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210 Cards in this Set

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  • Back
The field of chemistry that primarily deals with the element carbon
Organic Chemistry
The field of chemistry that deals with carbohydrates, proteins, and lipids
Biochemistry
Approximately how many different elements are there?
~100
Do any two elements have the same symbol?
No
The atomic weight rounded to the nearest whole number is termed what?
The Mass Number
What is the symbol for sodium?
Na
Which subatomic units are found in the theoretical model nucleus?
Protons and Neutrons
Are all atoms neutral?
Yes
What is the maximum number of electrons in energy level (shell) two?
8
The number of protons is derived from what?
Number of Electrons (which always equals the atomic number)
The number of electrons in the theoretical model of an atom always equals the number of what?
Protons
What term is used to describe an atom called that has gained or lost electrons?
Ion
The symbol for the sodium ion is what?
Na+
What is the symbol for the chlorine ion?
Cl-
What are the two ways a phosphate ion can be written?
(PO4)-3 PO4 ---
What two ways can the symbol for the sulfate ion be written?
SO4= (SO4)-2
What prefix indicated large size?
Macro
Are all molecules produced by the cell macro-molecular?
No
The cell membrane has a double _________ __________
Layer
Lipid (phospolipid) Protein Layer
In general, the cell membrane has established a permeable level so that molecules that have a molecular weight beyond what do not enter the cell?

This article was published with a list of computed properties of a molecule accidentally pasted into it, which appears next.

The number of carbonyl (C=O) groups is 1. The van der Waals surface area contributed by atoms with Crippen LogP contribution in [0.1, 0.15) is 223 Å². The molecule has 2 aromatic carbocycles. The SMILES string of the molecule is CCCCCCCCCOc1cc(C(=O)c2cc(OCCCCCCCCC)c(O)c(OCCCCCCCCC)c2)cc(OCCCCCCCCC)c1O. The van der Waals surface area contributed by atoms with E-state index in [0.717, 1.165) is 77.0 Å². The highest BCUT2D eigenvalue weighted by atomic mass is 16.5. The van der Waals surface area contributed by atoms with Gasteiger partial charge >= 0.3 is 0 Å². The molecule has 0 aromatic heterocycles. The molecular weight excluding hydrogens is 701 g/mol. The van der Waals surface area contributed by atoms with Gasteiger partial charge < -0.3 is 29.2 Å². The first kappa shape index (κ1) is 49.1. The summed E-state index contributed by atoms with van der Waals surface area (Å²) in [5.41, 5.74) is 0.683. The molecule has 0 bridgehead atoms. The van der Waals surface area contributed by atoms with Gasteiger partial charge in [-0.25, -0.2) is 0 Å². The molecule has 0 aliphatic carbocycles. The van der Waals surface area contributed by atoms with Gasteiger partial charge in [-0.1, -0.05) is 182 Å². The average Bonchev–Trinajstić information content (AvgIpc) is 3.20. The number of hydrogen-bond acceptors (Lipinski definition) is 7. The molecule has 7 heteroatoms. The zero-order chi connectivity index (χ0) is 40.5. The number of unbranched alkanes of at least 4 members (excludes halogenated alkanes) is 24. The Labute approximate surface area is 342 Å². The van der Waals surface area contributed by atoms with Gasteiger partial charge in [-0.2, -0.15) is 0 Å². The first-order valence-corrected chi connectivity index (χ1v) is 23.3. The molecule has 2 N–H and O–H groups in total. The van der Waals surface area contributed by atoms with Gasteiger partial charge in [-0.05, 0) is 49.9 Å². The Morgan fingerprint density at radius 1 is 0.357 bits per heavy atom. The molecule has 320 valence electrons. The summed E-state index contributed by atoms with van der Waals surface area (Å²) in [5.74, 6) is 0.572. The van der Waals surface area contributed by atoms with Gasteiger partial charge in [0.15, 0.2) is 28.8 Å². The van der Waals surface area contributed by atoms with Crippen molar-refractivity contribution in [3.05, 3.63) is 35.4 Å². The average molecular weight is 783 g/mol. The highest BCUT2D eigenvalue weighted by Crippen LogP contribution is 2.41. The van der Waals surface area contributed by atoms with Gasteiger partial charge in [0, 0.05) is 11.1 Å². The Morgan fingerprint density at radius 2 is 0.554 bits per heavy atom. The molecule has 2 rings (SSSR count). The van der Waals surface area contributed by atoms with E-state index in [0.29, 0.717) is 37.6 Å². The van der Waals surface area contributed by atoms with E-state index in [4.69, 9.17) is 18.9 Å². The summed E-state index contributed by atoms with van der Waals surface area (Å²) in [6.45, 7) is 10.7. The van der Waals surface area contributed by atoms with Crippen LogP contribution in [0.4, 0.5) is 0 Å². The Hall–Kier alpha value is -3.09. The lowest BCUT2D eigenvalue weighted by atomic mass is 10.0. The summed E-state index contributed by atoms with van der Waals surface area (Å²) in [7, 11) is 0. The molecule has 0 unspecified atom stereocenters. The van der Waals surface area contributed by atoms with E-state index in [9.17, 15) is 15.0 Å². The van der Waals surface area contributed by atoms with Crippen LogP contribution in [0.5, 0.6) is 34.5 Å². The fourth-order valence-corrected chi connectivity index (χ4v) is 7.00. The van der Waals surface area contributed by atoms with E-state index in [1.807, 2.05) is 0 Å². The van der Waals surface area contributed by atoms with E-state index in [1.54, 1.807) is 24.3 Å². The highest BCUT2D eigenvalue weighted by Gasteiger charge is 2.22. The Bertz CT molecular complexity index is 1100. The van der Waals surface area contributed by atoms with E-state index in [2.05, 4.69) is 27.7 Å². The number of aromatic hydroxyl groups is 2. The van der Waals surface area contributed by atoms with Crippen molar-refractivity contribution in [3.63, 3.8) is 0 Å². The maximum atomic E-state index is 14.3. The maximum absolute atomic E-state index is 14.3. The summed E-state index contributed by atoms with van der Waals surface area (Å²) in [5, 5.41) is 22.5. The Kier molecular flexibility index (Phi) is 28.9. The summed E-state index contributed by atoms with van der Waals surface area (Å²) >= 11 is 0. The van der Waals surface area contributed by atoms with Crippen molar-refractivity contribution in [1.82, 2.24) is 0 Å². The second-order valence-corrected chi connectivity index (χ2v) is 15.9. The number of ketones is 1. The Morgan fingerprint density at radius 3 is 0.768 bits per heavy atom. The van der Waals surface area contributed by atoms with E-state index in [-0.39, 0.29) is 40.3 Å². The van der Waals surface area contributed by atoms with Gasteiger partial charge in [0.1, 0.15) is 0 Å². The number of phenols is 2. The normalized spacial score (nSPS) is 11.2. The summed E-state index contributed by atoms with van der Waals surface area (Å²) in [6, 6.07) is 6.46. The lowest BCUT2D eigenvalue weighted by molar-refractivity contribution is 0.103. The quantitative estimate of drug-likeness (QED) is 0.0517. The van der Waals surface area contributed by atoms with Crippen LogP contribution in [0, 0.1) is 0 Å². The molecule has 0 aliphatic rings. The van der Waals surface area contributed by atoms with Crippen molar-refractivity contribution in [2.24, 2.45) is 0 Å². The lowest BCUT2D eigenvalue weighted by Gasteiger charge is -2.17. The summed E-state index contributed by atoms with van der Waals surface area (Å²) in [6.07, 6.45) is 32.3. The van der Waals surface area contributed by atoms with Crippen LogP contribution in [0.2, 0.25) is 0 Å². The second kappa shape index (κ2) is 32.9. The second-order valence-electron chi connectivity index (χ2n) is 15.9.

3,000 M.W.
What is the formula for glucose?
C6 H12 O6
What is the molecular weight of glucose?
180 M.W.
Figured by multiplying each element subscript by its mass # such as:
C
6 X 12 = 72
H
12 X 1 = 12
O
6 X 16 = 96
____________
M.W. 180
Numbers are on Periodic Table
Do all hexose monosaccarides have the same molecular weight?
Yes. Hexose means 6 carbons. So if the general formula for a monosaccaride is
Cn H2n On
and Carbon has six the other two have to follow the formula making the same M.W. of 180
Are there molecules that have a molecular weight greater than 25,000
Yes
Would insulin be characterized as macromolecular?
Yes
Indentations (invaginations) in the cell membrane where ribosomes are located is termed what?
Rough Endoplasmic Reticulum (ER)
Where are proteins synthesized (cell organelle)?
Ribosomes
Energy is produced in the cell in which cell organelle?
Mitochondria
Which monosaccharide is utilized to ultimately recharge ADP---->ATP?
Glucose
What is the collective term for all intracellular reactions?
Metabolism
Do most human cell function occur at a pH just slightly beyond 7.0?
Yes
On the pH scale what is any solution between 0 and 7 termed?
An Acid
Is vinegar a stronger acid than H SO ?
2 4
No vinegar is not strong than battery acid.
Does a cerebral stroke result in the loss of selected brain cells due to drastic change in celluar pH?
Yes
How many numbers of elements does the element carbon always share?
4
What is the simplest hydocarbon and what is its chemical formula?
Methane

CH4
What is the formula for ehtyl alcohol?
C2 H5 OH
What is an Isotope?
Form of an element whose atoms contain the same number of protons but different numbers of neutrons and thus differ in atomic weight.
True or False:
Carbohydrates are sugars
TRUE
True or False:
All carbohydrates contain
C, H, O
TRUE
What is the simplest type of carbohydrate?
monosaccaride
What is the general formula for a monosaccaride?
Cn H2n On
What are two examples of pentoses?
Ribose and Deoxyribose
What is the specific formula for a hexose monosaccharide?
C6 H12 O6
Is glucose a hexose monosaccharide carbohydrate?
Yes
Is fructose and aldose monosaccaride?
No, it is a ketose because the position of the carbon double bond to oxygen is not attached to and end (or terminal) carbon.
True or False:
Glucose will taste sweet to humans
False
What is the general formula for a disaccaride?
Cn H2n-2 On-1
In the plant cell, what organelle is where photosynthesis occurs?
Chloroplast
What is the polysaccharide stored by plants called?
Starch
What is the general formula for a polysaccharide?
(C6 H10 O5)n
Do all plants produce the same type of polysaccharide?